'Carlito's Way' defended

From Forum With No Name:

DJ Joe: Carlito's Way Al Pacino is Carlito a reformed gangsta looking to clean up after a five year stint in a correctional facility.The DePalma flick never really jelled for me- it did have nice scenes like a groovy escalator shootout and Sean Penn's Jewfro- but I never bought into Carlito's romance with Penelope Ann Miller- she is cute- but there seems to be no chemistry. C

Tonya J: Interesting. I think Carlito's Way is a much better film that De Palma's Scarface, which is more a gangster caricature than it is a film about real human beings, which I think Carlito is. Miller and Pacino should have had chemistry (I have some recollection they did); they were doing it in real life at the time.

[edit] - I meant to put in here but I was in a hurry to leave, is that while Pacino gives a brave, balls-out performance in Scarface, I wasn't moved by it and the gore was hard to look at, what he does in Carlito's Way is so nuanced that the violence, while not pleasant, means more because Tony Montano only lives for scratching and clawing his way to the top of the gangster heap, and Carlos Brigante wants out of crime in a big way, to just run a legitimate business and be left alone. Unfortunately, getting out is mountainously harder than Pacino's Michael Corleone getting out.

Shit, Carlito's Way is one of the best films of the '90s and one of the best things either de Palma OR Pacino ever did. Pacino played a real character here (not, as Tonya called it, a potty-mouthed "caricature" like in Scarface), with real depth, and the ending has the amplitude of genuine tragedy.

And Pacino and Miller--that scene with Miller behind the door chain gives me a boner every time.

Tonya J: There's two ways to read that scene. The first one I don't like, which is "Come get me, I want to be taken." That's a major reason I don't read "romance" novels because the feeling of being overpowered is not one I would enjoy, besides being uncomfortably close to rape. The other is more palatable; "I'll lock the door and see how badly he really wants me and how hard he'll work to do it" (because really, she's not a helpless damsel - she was a stripper now trying to be a legitimate dancer [which is of course, something they have in common big time - two people who were way off the fringes of normalcy trying to have a more normal, decent life]) and yeah, it is kind of exciting how much he wants her.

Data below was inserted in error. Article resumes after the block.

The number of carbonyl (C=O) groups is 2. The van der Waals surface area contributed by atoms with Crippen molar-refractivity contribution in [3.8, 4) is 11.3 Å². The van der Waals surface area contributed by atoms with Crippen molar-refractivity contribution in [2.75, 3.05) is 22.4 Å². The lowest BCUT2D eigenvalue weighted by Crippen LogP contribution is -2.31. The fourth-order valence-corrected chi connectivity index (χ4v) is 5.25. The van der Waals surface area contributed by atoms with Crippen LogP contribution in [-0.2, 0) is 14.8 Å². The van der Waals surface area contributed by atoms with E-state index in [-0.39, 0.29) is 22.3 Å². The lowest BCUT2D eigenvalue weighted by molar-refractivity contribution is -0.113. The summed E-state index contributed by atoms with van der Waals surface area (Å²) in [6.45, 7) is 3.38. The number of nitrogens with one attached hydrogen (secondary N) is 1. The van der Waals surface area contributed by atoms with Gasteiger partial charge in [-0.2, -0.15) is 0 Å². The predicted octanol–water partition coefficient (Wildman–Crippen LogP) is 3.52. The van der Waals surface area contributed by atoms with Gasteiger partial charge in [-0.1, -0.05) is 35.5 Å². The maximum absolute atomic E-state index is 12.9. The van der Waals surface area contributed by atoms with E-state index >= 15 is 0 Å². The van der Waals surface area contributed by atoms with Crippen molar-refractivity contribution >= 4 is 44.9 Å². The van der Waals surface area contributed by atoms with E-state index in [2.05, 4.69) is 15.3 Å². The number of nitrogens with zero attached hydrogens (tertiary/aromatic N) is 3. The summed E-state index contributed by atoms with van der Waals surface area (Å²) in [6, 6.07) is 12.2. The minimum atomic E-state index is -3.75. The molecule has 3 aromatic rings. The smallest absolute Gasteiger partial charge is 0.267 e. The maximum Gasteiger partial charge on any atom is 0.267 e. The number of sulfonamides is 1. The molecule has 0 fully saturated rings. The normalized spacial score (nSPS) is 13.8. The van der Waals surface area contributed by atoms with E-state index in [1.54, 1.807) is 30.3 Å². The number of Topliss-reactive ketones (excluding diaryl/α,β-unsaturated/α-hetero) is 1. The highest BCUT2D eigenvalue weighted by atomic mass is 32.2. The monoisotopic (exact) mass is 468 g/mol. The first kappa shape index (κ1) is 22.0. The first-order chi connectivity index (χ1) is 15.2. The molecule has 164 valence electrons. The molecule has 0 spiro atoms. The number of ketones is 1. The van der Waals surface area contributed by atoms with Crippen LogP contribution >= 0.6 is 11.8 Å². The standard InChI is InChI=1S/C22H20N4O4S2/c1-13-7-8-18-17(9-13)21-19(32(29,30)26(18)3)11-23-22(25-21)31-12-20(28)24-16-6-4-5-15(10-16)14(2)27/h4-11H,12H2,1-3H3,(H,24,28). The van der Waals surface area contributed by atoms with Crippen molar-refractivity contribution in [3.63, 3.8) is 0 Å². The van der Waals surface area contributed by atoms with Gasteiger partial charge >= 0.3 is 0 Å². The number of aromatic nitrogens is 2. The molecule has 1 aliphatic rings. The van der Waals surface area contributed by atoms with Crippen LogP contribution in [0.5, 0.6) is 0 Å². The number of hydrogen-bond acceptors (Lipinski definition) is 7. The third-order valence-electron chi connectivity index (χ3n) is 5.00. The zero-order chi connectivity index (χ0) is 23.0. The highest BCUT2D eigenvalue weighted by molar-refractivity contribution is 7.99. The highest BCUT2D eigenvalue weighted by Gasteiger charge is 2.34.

ChrisJ: Ditto Carlito's Way is one of the best modern Gangster films, far far better than Scarface (Pacino's)which goes from an over-the-top guilty pleasure to the equivalent of a bad Bay, Harlin, Schumacher sequel during its last 30 minutes. I enjoy DePalma's Scarface as camp of course and pretend it isn't utterly despicable in its portrayals of minorities and women.

DJ Joe: I am not a big fan of Scarface either- it felt forced

my fave recent Pacino gangster thingy was Donnie Brasco

I liked Carlito's Way but I was underwhelmed by it yet again- it felt vaguely real- but the Penn character was too over the top and I just never bought into the Carlito/Penelope Ann Miller romance- but I do like it better than Scarface easy

my fave gangster flicks are Godfather 2 , Godfather , Casino, Goodfellas,Donnie Brasco,White Heat,Force of Evil &Bugsy- but truth be told- I am more amped up about the upcoming seasons of The Wire & The Sopranos then anything

Carlito's Way was a genuine tragedy, the way it was shaped and paced, circumstances rising up against Pacino's character until he's undone by a character flaw (mercy, compassion--not a strong survival trait in his world). Unlike Scarface, where the man was a bastard and hard to sympathize with (I don't care how many kids he saves from blowing up--you need to sympathize with the hero / antihero before the tragedy can have any sting).

Donnie Brasco had a great Pacino performance...but the film itself didn't have the visual snap and clarity of De Palma, and I keep forgetting Depp's in the picture (he kind of faded into the background). It also didn't have DePalma's cynicism to counterbalance the sentiment (Pacino was very fine, but the film practically asked you to weep for him--Mike Newell's handling of emotions there is crude...unlike, say, Wiseguy, maybe the best recent undercover-cop series, or even Ringo Lam's City on Fire).

I'm not sure which magazine voted Carlito's Way best film of the '90s--Cahiers du Cinema, perhaps?--which made me raise my brow back then. But now I tend to agree: not THE best, but one of the.

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